Florida mulls decision to discontinue no-fault insurance

Florida mulls decision to discontinue no-fault insurance | Insurance Business

Florida mulls decision to discontinue no-fault insurance

Legislators in Florida are making moves that could spell the end of the state’s no-fault auto insurance rules.

Florida’s House of Representatives recently voted 99-11 to repeal the state’s no-fault auto insurance laws and require all drivers to carry their own bodily injury coverage. The Senate previously passed its own version of the bill weeks ago; once approved, it would take effect next year, on January 01, 2022.

According to the proposed bill, personal injury protection coverage and the no-fault provision would be discontinued. Drivers will instead be required to carry at least $25,000 in bodily injury coverage for the injury or death of one person, and $50,000 in coverage for the injury or death of two people. The insurance for the person at fault in the accident would pay out for claims.

The lawmakers believe that the discontinuation of no-fault insurance is needed to control Florida’s runaway auto insurance rates.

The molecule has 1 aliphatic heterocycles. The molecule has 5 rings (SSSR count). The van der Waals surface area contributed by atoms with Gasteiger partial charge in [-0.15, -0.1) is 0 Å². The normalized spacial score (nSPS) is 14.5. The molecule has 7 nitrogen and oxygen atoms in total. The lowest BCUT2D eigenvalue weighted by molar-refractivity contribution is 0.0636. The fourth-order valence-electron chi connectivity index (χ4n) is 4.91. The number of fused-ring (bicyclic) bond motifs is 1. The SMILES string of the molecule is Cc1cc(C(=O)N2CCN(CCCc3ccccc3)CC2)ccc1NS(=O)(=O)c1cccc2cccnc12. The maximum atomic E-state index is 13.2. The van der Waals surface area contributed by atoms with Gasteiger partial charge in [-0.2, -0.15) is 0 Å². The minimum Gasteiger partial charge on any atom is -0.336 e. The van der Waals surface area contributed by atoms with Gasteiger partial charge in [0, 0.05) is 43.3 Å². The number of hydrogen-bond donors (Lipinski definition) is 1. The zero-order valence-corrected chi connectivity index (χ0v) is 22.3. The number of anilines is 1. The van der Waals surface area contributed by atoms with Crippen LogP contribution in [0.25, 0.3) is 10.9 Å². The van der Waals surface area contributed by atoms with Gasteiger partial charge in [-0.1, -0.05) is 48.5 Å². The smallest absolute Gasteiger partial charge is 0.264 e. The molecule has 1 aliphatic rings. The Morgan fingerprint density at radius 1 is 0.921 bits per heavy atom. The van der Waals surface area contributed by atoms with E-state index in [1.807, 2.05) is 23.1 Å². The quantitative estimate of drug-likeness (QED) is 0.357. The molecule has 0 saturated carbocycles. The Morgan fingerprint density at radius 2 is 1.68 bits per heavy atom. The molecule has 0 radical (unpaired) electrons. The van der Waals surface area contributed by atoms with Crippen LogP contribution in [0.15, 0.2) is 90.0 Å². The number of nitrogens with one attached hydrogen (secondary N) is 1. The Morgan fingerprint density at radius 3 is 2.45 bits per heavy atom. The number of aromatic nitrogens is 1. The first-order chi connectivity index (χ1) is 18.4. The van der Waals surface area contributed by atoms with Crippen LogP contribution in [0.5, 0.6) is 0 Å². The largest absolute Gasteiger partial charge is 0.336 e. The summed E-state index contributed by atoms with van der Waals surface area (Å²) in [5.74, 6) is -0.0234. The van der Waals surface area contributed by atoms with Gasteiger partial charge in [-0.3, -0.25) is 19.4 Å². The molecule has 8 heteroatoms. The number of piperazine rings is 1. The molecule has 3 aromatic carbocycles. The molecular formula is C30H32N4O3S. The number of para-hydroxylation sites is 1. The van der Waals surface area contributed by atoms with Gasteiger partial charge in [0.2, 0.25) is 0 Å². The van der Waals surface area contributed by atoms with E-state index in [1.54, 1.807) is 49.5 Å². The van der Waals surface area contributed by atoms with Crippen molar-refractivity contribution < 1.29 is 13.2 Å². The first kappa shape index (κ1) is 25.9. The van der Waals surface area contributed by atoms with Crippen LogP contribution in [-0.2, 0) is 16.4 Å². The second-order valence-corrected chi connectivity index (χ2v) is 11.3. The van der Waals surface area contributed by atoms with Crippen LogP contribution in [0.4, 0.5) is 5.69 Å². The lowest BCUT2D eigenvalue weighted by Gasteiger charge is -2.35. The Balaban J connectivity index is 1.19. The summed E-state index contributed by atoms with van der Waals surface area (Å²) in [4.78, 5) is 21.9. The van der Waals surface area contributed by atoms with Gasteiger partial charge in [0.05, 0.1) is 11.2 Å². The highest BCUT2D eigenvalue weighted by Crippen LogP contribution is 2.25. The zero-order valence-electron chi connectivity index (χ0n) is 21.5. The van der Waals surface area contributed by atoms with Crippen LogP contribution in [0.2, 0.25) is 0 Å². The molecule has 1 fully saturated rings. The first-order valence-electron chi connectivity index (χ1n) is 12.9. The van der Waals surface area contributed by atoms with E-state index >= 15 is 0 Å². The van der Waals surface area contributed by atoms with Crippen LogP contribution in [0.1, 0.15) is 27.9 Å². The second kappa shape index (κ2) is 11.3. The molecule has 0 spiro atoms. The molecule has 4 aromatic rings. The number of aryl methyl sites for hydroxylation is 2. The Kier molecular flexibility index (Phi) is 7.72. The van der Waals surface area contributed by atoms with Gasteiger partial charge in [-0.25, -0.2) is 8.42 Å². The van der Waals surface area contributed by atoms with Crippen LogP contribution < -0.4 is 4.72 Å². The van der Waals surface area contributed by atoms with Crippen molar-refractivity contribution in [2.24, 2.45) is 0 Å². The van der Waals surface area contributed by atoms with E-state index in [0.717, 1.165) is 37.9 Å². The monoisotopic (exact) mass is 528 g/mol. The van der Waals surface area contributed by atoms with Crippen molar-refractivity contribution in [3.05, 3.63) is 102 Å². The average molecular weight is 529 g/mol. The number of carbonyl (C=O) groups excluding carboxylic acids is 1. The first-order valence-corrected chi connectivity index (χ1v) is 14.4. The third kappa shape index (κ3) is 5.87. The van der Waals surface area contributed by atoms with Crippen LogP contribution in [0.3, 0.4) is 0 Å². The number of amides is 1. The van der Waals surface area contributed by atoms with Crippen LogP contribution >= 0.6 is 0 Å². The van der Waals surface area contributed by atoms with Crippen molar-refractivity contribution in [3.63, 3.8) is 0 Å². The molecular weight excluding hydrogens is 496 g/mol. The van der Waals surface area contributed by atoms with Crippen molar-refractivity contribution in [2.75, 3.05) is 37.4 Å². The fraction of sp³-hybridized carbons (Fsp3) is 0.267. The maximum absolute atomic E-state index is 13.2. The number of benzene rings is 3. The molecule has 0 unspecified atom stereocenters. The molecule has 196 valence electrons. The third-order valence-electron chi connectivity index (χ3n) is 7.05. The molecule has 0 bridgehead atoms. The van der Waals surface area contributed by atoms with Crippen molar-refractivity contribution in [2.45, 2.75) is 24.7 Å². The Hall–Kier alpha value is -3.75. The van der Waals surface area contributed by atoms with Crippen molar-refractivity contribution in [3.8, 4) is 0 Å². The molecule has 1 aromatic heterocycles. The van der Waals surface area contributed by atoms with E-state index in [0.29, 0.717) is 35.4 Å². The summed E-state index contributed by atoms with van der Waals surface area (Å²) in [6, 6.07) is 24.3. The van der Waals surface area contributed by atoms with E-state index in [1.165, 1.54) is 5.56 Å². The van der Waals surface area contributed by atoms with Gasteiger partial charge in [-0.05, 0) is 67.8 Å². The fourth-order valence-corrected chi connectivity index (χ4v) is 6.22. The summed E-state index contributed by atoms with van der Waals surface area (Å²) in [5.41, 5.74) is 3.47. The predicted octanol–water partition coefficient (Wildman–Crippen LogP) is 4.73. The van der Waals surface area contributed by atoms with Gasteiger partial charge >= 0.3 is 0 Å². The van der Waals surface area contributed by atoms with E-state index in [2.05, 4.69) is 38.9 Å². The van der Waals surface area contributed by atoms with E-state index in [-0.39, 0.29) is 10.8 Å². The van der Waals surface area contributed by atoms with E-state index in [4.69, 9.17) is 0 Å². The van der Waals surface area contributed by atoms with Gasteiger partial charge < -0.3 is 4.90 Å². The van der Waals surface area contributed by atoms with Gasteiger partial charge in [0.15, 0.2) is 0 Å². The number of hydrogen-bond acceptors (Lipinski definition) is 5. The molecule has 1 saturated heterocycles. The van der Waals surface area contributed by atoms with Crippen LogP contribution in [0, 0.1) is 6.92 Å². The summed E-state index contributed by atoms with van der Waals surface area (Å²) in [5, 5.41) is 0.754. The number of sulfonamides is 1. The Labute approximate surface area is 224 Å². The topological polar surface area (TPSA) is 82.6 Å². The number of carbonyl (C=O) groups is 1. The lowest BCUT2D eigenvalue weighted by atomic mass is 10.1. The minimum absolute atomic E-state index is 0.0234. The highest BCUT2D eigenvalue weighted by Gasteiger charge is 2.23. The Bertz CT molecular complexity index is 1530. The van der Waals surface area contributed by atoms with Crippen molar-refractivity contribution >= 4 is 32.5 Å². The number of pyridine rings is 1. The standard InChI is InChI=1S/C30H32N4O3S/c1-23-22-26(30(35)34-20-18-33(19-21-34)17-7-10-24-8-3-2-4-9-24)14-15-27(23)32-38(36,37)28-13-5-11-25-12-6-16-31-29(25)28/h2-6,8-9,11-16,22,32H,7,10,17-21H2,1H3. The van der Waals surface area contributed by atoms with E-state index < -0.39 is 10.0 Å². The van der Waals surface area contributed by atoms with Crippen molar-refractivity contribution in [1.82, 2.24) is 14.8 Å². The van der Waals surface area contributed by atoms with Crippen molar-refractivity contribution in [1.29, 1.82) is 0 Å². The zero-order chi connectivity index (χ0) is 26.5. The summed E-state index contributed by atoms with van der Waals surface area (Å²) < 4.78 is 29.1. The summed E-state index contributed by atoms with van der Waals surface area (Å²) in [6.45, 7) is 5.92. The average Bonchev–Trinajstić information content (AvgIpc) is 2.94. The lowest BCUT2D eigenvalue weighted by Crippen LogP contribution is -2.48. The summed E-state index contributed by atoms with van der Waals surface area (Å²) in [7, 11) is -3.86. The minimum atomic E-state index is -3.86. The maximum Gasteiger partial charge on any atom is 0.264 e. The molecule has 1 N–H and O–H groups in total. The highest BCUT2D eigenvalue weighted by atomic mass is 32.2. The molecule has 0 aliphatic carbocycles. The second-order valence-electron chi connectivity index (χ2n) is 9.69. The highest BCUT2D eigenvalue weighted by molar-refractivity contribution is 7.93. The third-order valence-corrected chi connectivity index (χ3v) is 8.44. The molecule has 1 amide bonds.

“Florida is out of step with almost every state, and yet your car insurance rates and premiums keep going up,” said Representative Erin Grall, R-Vero Beach. “I believe it’s incumbent upon us to make sure that people have adequate coverage.”

Florida’s no-fault auto insurance provision requires drivers to carry at least $10,000 in personal injury protection. The coverage pays the insured for any medical and funeral costs they may incur regardless of who was liable during a collision incident. However, the $10,000 minimum has not changed since the law was put into effect in the 1970s, and Florida remains one of two states that still does not require drivers to secure bodily injury coverage.

By ending no-fault insurance and requiring drivers to carry bodily injury coverage, legislators believe that the new rules can help lower premiums in the state. Officials also hope that since most insured drivers in the state already carry at least $25,000 in bodily injury coverage, their rates should decrease.

Tampa Bay Times reported that approximately 35% to 45% of Florida drivers currently do not carry $25,000 in bodily injury coverage, nor $50,000 in coverage for two injuries/deaths. The state has also not done an independent study of the bill, which has drawn the ire of several Republican legislators.

Insurers have warned that the bill could backfire. They pointed out that one of the reasons for the large auto insurance coverage gap in Florida – wherein one in five drivers carry no insurance at all – is because the insurance is prohibitively expensive. If the minimum coverage requirement is raised, it might cause more drivers to drop coverage altogether, the companies cautioned.